Replacing fuel lines update – A year later

This article about a particularly horrendous bus fire in Australia popped up on The Samba a couple of days ago.  I hate to see buses go up in flames and am thankful the occupants escaped injury.

This article was appropriately timed as I just finished up replacing fuel lines and installing a fuel cutoff valve.  Fire is one of my biggest concerns with our bus; along with a major accident.  While I cannot do much about the latter aside from careful driving, I can do a lot about fires or, rather, preventing them.  According to most forum threads and conversations with enthusiasts, the most common cause of fires in old VWs (not just buses) is old, worn, brittle fuel lines.

Just over a year ago, I posted about modern fuels and fuel line options.  In that post, I described replacing my braided-cloth lines with 30R07 hose; supposedly made of better material to withstand gasoline additives, in particular the ethanol that is used in the U.S. in ever increasing amounts.  Around here, we have 10% (E10) ethanol but the amount varies depending on state.  Ethanol is used to create cleaner burning fuels to reduce smog and other pollution, however, the sacrifice in using this additive is three fold.  First, it reduces ignition temperature of gasoline and therefore the potential energy.  Ethanol also attracts water which leads to storage issues when cars, lawn mowers, or other gas burning machines are left unused for as little as a few months.  The water not only degrades the quality of the fuel and increases the potential for water slugs shutting down the engine, but also creates a perfect environment for rust in fuel tanks.  If fuel tanks are not drained first, fuel stabilizers are recommended for any machines not used or left in storage.  Lastly, ethanol permeates older rubber fuel lines causing them to dry out and become brittle faster; in some cases lines failed in less than a year.

The 30R07 lines I used, according the manufacturer, are designed for modern day fuel additives, including ethanol.  While certainly not the highest rated out there, they are readily available at FLAPS and relatively inexpensive.  I have heard much about how 30R07 lines are no good, but each advisement against using such line I saw at the time seemed to be based on the existence of higher rated fuel hoses rather than personal experience.  With the interest of gaining experience, I decided to run my experiment of installing 30R07 from a quality manufacturer.  A year later,  here are the results (keep in mind that there are plenty of opinions out there on this subject.  I am just throwing my personal experience out there as food for thought and not saying what I did is best for all).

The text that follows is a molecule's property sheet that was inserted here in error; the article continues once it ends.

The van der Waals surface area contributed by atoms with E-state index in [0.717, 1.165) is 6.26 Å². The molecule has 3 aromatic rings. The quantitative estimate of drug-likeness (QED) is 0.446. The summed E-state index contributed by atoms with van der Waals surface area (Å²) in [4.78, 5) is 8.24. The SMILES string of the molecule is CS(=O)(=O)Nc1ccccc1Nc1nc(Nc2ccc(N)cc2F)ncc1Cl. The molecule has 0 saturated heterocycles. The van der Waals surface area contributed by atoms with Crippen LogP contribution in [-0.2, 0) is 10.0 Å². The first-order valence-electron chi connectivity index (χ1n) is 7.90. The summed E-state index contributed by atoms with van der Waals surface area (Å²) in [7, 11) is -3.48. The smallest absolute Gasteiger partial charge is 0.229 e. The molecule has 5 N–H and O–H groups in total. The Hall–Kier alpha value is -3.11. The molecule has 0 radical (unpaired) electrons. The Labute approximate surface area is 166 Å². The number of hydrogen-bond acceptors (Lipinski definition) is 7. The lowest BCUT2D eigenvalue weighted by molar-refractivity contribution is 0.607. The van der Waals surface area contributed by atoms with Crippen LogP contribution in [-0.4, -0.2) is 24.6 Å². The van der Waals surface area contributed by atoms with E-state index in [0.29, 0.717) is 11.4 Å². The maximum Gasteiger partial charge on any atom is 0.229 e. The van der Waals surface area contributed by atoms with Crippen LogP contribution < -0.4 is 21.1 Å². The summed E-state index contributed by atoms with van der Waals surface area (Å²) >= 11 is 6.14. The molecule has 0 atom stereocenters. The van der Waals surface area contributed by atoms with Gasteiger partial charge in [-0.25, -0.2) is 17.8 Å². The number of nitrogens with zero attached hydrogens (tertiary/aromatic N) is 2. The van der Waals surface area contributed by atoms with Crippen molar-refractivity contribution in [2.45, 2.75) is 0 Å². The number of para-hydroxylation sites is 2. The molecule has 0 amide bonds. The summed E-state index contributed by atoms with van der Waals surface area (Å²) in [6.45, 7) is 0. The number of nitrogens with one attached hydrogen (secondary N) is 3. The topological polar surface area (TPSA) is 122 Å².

In the end, I think a lot depends on what one’s goals are from the outset.  If you need a less expensive hose for whatever reason, 30R07 will do just fine.  It’s material strength adequately withstood the year long test (including a few months of storage with fuel stabilizer added) when compared to other hose types used in the past; perhaps outperforming the old style braided lines.  While braided line tends to become stiff and prone to cracking, this line stayed supple and suffered no cracking at the ends.  Integrity, at least within a year’s time, was not an issue for my line.

Unfortunately, in my opinion, 30R07 hose does have a major drawback.  During the year, a faint gas odor in the garage was detectable.  The odor strength varied from barely noticeable on cool days (although it was always strongest around the air scoops) to rather pungent after driving on hot summer days.  This problem may be due to gas permeating through the hose walls since 30R07 line has a higher permeability (550g/m2/day) than 30R09 (15g/m2/day) or 30R14 lines.

The next step in this endeavor was to replace all the fuel lines once again, but this time using the highest rated hose available and the most recommended on classic car forums and by VW enthusiasts, Barricade 30R14 with GreenShield® technology, an updated version of the older Gates 30R09 product.  According to the manufacturer’s information, the permeation rate is significantly lower then 30R07 at around1-2g/m2/day. The results were immediate and noticeable without driving the bus! Even after running the engine for about half and hour while checking the timing and adjusting the carbs, there still was no  fuel odor in the garage or near the air scoops.  I got the bus out the following day, which proved warm and humid, changed the oil and headed down the road to find out if a long drive might produce an odor.  After putting her back in the garage, the gas odor was still absent that evening, the next morning, and is still.  We will see how the next year goes, but the new lines are off to a good start.

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3/16-inch 30R07 fuel line. Bottom – unused. Top two – after a year in the bus. The integrity held up well during the year; the used lines were slightly more stiff but not much. If I kept this line, I would replace it every year or two. For now, I threw a couple feet in my spare parts kit for emergencies.

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New 30R14 Gates Barricade line.  Once again, I chose 3/16-inch, preferring a tighter fit to the looser 1/4-inch,  extremely well-torqued hose clamp option.

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Opposite side.

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One thought on “Replacing fuel lines update – A year later

  1. Pingback: Replacing the fuel lines | Zero to Sixty . . .Eventually

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